"Finally the business section fell behind and the residences came into view. Scarlett picked them out as old friends, the Leyden house, dignified and stately; the Bonnells', with little white columns and green blinds; the close-lipped red-brick Georgian home of the McLure family, behind its low box hedges."
--Gone with the Wind, Chapter VIIITucked in the passage above with the fictional Bonnell and McLure dwellings is a mention of the Leyden house, which was in fact a very real and prominent Atlanta residence from the antebellum period, through Civil War and beyond.
And it was near the Leyden house that Margaret Mitchell chose to situate the grand and towering Butler mansion. (“Before we left Atlanta I was dickering for that big lot on Peachtree, the one near the Leyden house. You know the one I mean?" as sayeth Rhett in the famous honeymoon-nightmare sequence, Ch. XLVIII.)
So the Leydens had the honor (or infamy, depending on your perspective) to be neighbors to Rhett and Scarlett. But who were the Leydens and what did their house look like?
A native son of Pennsylvania who moved to Atlanta in 1848, Austin Leyden established the town’s first foundry and metal fabrication company that same year. Leyden amassed a fortune and eventually sold the company, called A. Leyden & Co., in 1853 to a business partner. (Thereafter it became known as the Atlanta Machine Works and went on to play a central role in the Civil War, churning out weaponry and other goods for the Confederacy.)
Fate smiled on Leyden through one of his other business ventures: through partnership in a dry goods store with Atlantan William Herring, he met and married Herring’s daughter, Rhoda Catherine Herring, in December 1850. It was William Herring who first lived in what would become known as the Leyden house, built in 1859 or 1860 at 124 Peachtree Street between Cain and Ellis streets. Described as “one of the most beautiful and famous houses ever built in Atlanta,” it was developed on a lavish scale:
"The house was box-shaped, having four rooms downstairs and four rooms upstairs, with a central hall running from front to back. The impressive facade was dominated by twelve magnificent Ionic columns, eight of which paraded their fluted beauty, along the Peachtree Street frontage, while two more were visible on each side of the spacious piazza. Each column had a hidden opening at its base, presumably a hiding place for valuables. A small glass-enclosed observatory on the roof of the house provided a view of the entire town. At the rear of the structure were a brick smokehouse, a stable, and quarters for house slaves."The massive size of the house can be best seen in this aerial shot from 1895:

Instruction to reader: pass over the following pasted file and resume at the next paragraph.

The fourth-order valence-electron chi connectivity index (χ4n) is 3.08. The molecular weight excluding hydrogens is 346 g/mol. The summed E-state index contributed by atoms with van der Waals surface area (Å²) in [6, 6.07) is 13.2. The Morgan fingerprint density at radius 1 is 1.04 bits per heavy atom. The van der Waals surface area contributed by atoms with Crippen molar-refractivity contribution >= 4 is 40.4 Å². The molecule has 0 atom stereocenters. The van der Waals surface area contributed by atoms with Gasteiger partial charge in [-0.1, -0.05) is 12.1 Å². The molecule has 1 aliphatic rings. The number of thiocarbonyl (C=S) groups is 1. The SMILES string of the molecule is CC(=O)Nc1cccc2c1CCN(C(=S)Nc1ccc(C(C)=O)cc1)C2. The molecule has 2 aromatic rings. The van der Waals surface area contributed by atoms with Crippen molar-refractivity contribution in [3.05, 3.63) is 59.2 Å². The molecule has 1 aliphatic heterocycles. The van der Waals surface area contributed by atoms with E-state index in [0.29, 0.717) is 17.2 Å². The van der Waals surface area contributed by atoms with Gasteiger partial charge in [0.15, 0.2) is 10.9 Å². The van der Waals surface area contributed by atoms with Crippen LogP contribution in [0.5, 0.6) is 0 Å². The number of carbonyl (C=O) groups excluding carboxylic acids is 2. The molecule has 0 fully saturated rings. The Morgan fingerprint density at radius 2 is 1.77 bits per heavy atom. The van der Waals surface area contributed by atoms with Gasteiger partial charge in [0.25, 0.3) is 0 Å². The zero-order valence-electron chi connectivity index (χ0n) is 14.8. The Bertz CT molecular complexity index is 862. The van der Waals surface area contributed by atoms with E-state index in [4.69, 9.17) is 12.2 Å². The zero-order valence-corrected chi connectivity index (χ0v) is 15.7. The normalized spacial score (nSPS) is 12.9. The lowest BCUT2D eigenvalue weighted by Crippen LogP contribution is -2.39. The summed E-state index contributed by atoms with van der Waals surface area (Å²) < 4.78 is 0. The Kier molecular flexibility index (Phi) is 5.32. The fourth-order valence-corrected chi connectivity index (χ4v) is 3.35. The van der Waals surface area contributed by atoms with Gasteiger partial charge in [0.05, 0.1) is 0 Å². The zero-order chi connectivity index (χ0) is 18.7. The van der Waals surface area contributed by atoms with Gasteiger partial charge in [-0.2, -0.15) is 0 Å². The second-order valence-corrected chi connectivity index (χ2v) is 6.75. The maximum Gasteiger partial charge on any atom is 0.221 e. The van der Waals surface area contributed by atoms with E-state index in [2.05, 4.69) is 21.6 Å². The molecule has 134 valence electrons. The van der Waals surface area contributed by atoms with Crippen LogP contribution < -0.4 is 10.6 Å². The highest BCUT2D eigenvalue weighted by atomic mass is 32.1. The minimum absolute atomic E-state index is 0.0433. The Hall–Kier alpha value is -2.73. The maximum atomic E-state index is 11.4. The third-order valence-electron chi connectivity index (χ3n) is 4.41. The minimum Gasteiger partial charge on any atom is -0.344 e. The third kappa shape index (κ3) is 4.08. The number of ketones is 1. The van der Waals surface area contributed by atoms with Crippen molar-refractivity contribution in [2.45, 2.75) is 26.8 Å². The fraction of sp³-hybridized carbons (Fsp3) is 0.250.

--excerpted from Peachtree Street, Atlanta
Image from ATLhistory.com
Austin Leyden and his family later moved into the house, which functioned as a hospital during the Civil War, before Mrs. Leyden and her young daughter vacated for Athens during the siege of 1864. Leyden himself served as a major in the Confederate army under the command of General James Longstreet.
On account of the Leyden house’s glass observatory, the home was frequently used by the Confederate Signal Corps as a lookout point to observe the movements of Yankee troops nearing the city. Of course, this wasn’t without danger as the Leyden house was a highly visible target and the Yankee sharpshooters regularly returned aim at their opponents, although they never succeeded in killing any of the Confederate signalers.
With the blessing of Mrs. Leyden, the Leyden house served as the headquarters of beleaguered Lt. General John B. Hood, beginning with several battles preceding and then during the siege of Atlanta. After Atlanta’s fall to the Yankees, the Leyden house was once again used as an army headquarters—though this time it was U.S. General George H. Thomas who procured the house as his command center. The Atlanta History Center has a great photograph here of the Leyden House during this time period, flanked by two Yankee sentries.
After the war, the Leydens returned to reoccupy their home and lived there for many years, but life did not remain tranquil for either the family or their grand old home. During the 1880s, two fires devastated the house. The first fire destroyed the roof and, upon rebuilding, the Leydens refashioned the home to include three stories, a mansard roof, and a fresh coat of green paint—a change that was met with about as much goodwill as Rhett and Scarlett’s engagement announcement by Atlantans, who viewed the renovation to be a “desecration of the beautiful and historic house” as describes William Bailey Williford in Peachtree Street, Atlanta. Fortunately, Atlanta could breathe a sigh of relief when, following the second fire which took out the second and third floors, the house was once again painted white and rebuilt to its original height.
Having fallen on hard times, in 1893 the Leydens decided to rent out most of their home to Mrs. Emma Bell for use as a boarding house. Ultimately, the story of the Leyden house drew to its final chapter in 1913 when the home was leveled by real estate investors, a sad ending to the long reign of the historic Leyden house as an Atlanta landmark.